troubles, it continues to thrive, always more integrated and expansive.
so, there is a hard core of disturbing similarity today: in the
the USA was the only "healthy" economy in an otherwise sick world; in
years we have been the healthy base upon which all other economies have
depended. But a closer look shows that such "health" as we have depends
the economic equivalent of addictive drugs.
The USA sits at the center of a world in which the key factor for
maintaining economic buoyancy for both major and minor economies is
exports. The latter function in a complicated web whose strength or
is fully dependent upon the USA: "the consumer of last resort." U.S.
consumption of the world's exports in the 1990s (and earlier) has been
always rising trend; it must continue to be so, or the web will collapse
one and all. As this is written, consumption has begun to level off in
USA; even if that is the worst of what is on its way (which is
must be remembered that continuous expansion in world trade is
Now some relevant data.
IN 1980, the USA was the world's (and history's) largest creditor
ten years later, wwe the world's and history's largest debtor nation:
foreign debt now exceeds $3 trillion, and it rises at annual rate of
billion. It must continue to do so; I know of no economists who think it
can. That could signify nothing worse than a slowdown and moderate
at some point. But it doesn't, for what has made the rise possible is
only foreign debt (which can be pulled back in a trice), but mountains
Thus: It is acknowledged that not only U.S. imports, but our
productive investment and financial markets depend upon always rising
already astronomical debt; and, to repeat, that rise must continue if
collapse is to be averted. The situation was worrisome enough in 1999 to
cause Business Week (11-20-99) to ask, in its feature essay, "Is the
States Building a Debt Bomb?" -- and to answer "Yes." In analyzing all
debt areas noted above, they found that 1) consumer debt (excluding
mortgages) now runs at over 100 percent of disposable income (as
with 62 percent about 20 years ago); 2) non-financial corporate debt as
share of corporate output rose from 60 to 80 percent in those same
corporate debt, rising to finance buybacks of shares more than to
productive investment, now equals 46 percent of GDP, compared with 38
percent 6 years ago (NYT, 7-7-00); 4) financial debt as a share of GDP
than quadrupled, from under 20 to over 80 percent; financial companies
heavily into "repackaging" loans already made and selling them as bonds
notes (that is, borrowing on them), in amounts that rose from $2.4 to $7
trillion, 1989-99 -- an amount greater than household debt and twice
There are some nerve-wracking interdependencies whizzing around behind
numbers: the U.S. economy is now driven by consumption; consumption
upon rising debt and the great Bull Market; an increasing percentage of
stock purchases is done on margin; a significant percentage of those
purchases depends upon credit cards and borrowing on home equities; the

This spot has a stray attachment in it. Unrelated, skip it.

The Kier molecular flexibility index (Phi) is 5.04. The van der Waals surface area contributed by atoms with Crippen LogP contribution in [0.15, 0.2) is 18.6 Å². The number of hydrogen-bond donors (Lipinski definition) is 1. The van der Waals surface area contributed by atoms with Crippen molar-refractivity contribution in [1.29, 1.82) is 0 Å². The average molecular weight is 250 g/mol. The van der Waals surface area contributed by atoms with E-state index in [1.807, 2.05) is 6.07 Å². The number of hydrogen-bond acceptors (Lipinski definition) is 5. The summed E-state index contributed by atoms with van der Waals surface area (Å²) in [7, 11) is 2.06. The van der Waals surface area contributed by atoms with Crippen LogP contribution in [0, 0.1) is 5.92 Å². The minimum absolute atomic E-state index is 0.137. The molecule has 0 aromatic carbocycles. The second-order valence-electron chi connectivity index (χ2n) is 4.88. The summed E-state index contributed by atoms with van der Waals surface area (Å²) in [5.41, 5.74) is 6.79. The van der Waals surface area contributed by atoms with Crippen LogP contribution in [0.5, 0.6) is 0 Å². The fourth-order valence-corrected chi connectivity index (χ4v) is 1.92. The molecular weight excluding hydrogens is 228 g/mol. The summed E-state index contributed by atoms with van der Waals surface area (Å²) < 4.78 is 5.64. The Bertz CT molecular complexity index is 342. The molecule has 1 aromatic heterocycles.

relative weakness of other economies and the atrractiveness of U.S.
and bonds has made it possible for our trade deficit to be fianced by an
always rising inflow of foreign capital.
Any slowdown in the USA -- and one has already begun -- will soon cause
slowdown in most or all other economies -- to the degree that they are
dependent upon our purchases (and our investments there); in turn that
cannot be lead to a withdrawal from the USA of foreign capital, and....;
then, hold on to your hats.
It is a commonplace that we lefties nourish a secret hope for another
One. That may feel good; however.... Although (as Gramsci once put it)
economic crisis creates "a more favorable terrain" for our kind of
and politics, the following must be kept in mind:
1) those hurt most by recessions/depressions are in the bottom 80
incomes, the poorest most of all; the rich are hurt least, if at all;
2) the 1930s depression pushed no nation to the Left, except for a
the USA, FDR adopted center/right policies 1933- 1935 (the Nazis sent a
delegation to study the NRA in 1934); the "Second" New Deal (1935-38)
pushed into place more from the bottom up than from the top down; and
were still 10 percent unemployed on Pearl Harbor Day;
3) were there to be a serious recession soon, and that is more likely
not, we could expect worse than nothing from the Bush Administration and
largely conservative Congress, whose position on such matters is one of
larger similarities between the Twenties and now; and Europe too has
moving from center/left to center/right. (And Japan, 2nd largest economy
the world, has been mired in recession now for 10 years, its government
paralyzed by ignorance and fear.)
So, as always, the chances for a better rather than a worse society
squarely on persistent hard and good work by all those left of center.
not idle to suppose that there are many millions -- 5-10? -- in the USA
do or easily might think "left of center," and more than that if WE put
more of our time and effort to that end.
So let's do it, already.